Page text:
Pharmaceutical compounding is the creation of medications for patients whose clinical needs cannot be met by commercially available products approved by the Food and Drug Administration. Pharmacists have always tailored medications to specific clinical situations; that practice remains an important part of health care. Over time, however, compounding has expanded and evolved. Today, some compounders do not dispense drugs to individual patients but instead produce large quantities for hospitals and other health care providers that need supplies of medications not made by pharmaceutical manufacturers or not made in the specific form, combination, or strength that patients may require. Examples of these products include epidural analgesics used during childbirth, intravenous nutrition for patients who cannot eat and digest normally, and preservative-free versions of sterile products for patient populations such as newborns who may be harmed by certain ingredients that extend a product’s shelf life.
The way compounding is regulated has also changed, though sometimes not quickly enough. This was tragically evident when compounded drugs produced at a single Massachusetts facility caused a nationwide outbreak of fungal meningitis in 2012 and 2013 that sickened more than 750 people and killed more than 70. In response, lawmakers and regulators enacted federal- and state-level reforms to protect patient safety. The federal Drug Quality and Security Act (DQSA) passed on a bipartisan basis in 2013, clarifying FDA authority over compounders that produce bulk supplies of non-patient-specific drugs and requiring those facilities to apply certain protocols to prevent contamination and other potentially dangerous problems.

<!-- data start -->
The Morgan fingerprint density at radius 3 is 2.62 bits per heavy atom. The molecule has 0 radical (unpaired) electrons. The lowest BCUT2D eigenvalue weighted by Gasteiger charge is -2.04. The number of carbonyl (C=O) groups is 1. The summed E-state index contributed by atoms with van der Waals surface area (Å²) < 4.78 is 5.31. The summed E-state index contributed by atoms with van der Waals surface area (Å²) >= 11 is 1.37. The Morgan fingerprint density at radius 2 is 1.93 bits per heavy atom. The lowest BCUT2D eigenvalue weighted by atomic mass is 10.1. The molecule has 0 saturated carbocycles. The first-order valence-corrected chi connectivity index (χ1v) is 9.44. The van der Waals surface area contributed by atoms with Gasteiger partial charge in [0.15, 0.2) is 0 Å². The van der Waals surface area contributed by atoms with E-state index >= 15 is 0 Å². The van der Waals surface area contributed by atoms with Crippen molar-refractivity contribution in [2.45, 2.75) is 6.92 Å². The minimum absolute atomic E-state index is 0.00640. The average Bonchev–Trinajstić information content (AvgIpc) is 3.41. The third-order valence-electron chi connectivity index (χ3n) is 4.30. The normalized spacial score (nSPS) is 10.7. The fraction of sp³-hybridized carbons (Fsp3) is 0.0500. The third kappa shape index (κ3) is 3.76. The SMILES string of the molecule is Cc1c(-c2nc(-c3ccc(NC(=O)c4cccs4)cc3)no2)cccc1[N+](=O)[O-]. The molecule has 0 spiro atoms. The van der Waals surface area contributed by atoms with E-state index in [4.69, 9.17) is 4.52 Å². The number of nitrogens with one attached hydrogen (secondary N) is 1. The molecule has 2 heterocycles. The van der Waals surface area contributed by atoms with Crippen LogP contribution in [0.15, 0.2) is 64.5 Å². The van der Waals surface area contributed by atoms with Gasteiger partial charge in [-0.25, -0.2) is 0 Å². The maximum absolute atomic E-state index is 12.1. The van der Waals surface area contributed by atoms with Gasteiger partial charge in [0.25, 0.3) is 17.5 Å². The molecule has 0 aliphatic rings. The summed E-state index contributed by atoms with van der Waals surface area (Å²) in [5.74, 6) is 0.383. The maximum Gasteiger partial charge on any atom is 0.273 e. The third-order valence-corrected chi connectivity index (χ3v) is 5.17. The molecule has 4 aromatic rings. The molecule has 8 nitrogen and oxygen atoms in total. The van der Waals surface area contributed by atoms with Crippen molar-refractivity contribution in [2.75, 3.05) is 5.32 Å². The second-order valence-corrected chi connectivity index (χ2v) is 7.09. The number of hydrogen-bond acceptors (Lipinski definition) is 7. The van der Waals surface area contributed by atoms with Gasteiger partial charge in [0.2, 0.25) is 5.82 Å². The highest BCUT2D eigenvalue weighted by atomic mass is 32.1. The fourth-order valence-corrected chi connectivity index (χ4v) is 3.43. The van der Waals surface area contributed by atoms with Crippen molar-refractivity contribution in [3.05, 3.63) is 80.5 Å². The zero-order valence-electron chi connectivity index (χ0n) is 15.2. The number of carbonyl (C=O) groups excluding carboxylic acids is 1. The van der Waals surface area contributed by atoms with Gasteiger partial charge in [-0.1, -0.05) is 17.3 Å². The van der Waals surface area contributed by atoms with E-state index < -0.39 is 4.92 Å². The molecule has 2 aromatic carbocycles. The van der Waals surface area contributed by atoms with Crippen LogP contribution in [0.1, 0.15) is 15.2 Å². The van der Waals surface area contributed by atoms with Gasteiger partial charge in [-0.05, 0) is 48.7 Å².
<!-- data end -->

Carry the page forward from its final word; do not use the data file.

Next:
At the national level, Pew’s drug safety project supports enforcing and implementing the DQSA in a way that preserves access to safe compounded medications for patients who need them while helping to protect those patients from the risks of drugs produced under dangerous and illegal conditions. At the state level, Pew supports efforts to improve inspections of compounding facilities and coordination across state lines.
Previously, the project’s work to ensure the safety of the pharmaceutical manufacturing and distribution system focused on drug serialization and tracking.